Many of us have a fear of conflict. We’d rather smile and keep the peace than stir up ire. I have a friend who won’t take an item to a return counter because she doesn’t want the person at the register to question her. Another friend sat on a complaint with a coworker for a year before finally exploding and causing real damage to the relationship.
When we avoid conflict, whether it’s with strangers or people we’re close to, we fail to take responsibility for maintaining healthy relationships. Avoidance causes bitterness or self-pity and can tempt us to gossip. If you’re tired of having fear of conflict, but the thought of conflict makes you want to run for the hills, here are 3 tips on how to see healthy conflict as a blessing.
1. The goal is intimacy, not victory.
Conflict does not require a winner and a loser. In fact, healthy conflict often leads to greater understanding and a deeper connection between two people. It’s through struggle that we fortify our ideals, clarify our values, and gain insight into the minds of those we care about. The goal of conflict within the family is intimacy, not victory. My son and I sometimes disagree about his video game use. He doesn’t like the limits I impose, but when I explain that my goal is to guide him and protect him, he sees that my decision comes from a place of respect and care. I rarely acquiesce to his requests for extra time, but these difficult conversations lead to deeper intimacy between us. He knows I love him enough to tell him what he doesn’t want to hear when it’s for his own good.The goal of conflict within the family is intimacy, not victory. Click To Tweet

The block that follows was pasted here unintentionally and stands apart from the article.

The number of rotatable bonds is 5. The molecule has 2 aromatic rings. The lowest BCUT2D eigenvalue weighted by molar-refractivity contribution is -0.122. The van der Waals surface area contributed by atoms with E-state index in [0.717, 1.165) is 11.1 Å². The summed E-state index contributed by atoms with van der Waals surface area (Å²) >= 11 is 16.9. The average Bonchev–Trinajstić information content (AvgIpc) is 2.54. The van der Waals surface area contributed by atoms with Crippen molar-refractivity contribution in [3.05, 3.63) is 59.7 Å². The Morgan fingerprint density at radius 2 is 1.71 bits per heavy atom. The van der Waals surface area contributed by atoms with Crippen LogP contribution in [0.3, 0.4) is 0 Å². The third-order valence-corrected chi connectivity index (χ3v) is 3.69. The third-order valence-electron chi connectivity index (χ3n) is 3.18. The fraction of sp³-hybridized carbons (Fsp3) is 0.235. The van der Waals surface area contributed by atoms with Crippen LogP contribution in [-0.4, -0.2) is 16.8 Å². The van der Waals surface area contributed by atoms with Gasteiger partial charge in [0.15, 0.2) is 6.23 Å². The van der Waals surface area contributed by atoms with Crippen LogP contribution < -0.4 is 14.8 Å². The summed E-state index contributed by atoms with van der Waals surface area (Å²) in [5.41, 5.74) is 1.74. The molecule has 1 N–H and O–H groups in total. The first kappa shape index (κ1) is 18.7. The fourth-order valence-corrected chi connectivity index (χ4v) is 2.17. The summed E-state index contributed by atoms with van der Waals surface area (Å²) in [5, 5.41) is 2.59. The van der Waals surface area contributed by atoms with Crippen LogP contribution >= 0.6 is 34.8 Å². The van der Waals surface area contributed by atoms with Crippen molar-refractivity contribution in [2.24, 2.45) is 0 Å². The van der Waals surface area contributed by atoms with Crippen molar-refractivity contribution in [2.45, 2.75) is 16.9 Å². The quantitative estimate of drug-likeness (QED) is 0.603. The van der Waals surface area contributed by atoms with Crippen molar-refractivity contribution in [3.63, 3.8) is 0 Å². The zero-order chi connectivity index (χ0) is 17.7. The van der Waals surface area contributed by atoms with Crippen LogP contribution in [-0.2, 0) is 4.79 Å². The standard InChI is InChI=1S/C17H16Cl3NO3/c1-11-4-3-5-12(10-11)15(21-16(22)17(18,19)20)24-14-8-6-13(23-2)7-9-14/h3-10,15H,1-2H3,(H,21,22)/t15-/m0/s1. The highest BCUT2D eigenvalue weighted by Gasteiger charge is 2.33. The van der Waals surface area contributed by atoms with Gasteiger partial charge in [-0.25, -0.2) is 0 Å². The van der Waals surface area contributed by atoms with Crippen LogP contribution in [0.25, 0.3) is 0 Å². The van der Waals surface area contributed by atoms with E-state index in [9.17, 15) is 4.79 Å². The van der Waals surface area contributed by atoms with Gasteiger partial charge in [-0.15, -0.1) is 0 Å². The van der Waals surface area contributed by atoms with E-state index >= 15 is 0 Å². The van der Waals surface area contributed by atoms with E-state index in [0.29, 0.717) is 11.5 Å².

2. Leave a conflict resolution legacy.
Kids will handle conflict better as adults if they are exposed to healthy conflict resolution as children. When we model healthy conflict resolution, we offer our kids useful tools for the future. Our kids already experience conflict regularly—on the bus, on the playing field, and at school. The sooner we show them conflict can lead to connection rather than destruction, the better off they’ll be.
3. Conflict enriches all of us.
If we gave in to fear of conflict and never disagreed on anything, we wouldn’t be challenged to learn new things, grow in compassion, or discover new ideas. It’s through conflict that we come to value varying perspectives and expand our world to embrace the richness of new insights. Five years into our marriage, my husband suggested we move from Portland, OR to New York City. It was right around the time I thought we should start a family. We had a conflict on our hands. But as we engaged in that disagreement and listened to the other’s perspective, we each learned the value of the other’s way of seeing things. We learned that we can both be right, even when we don’t agree, and through mutual respect, we found a way forward.
Tell us! How has a conflict in the past helped you better understand someone in your family?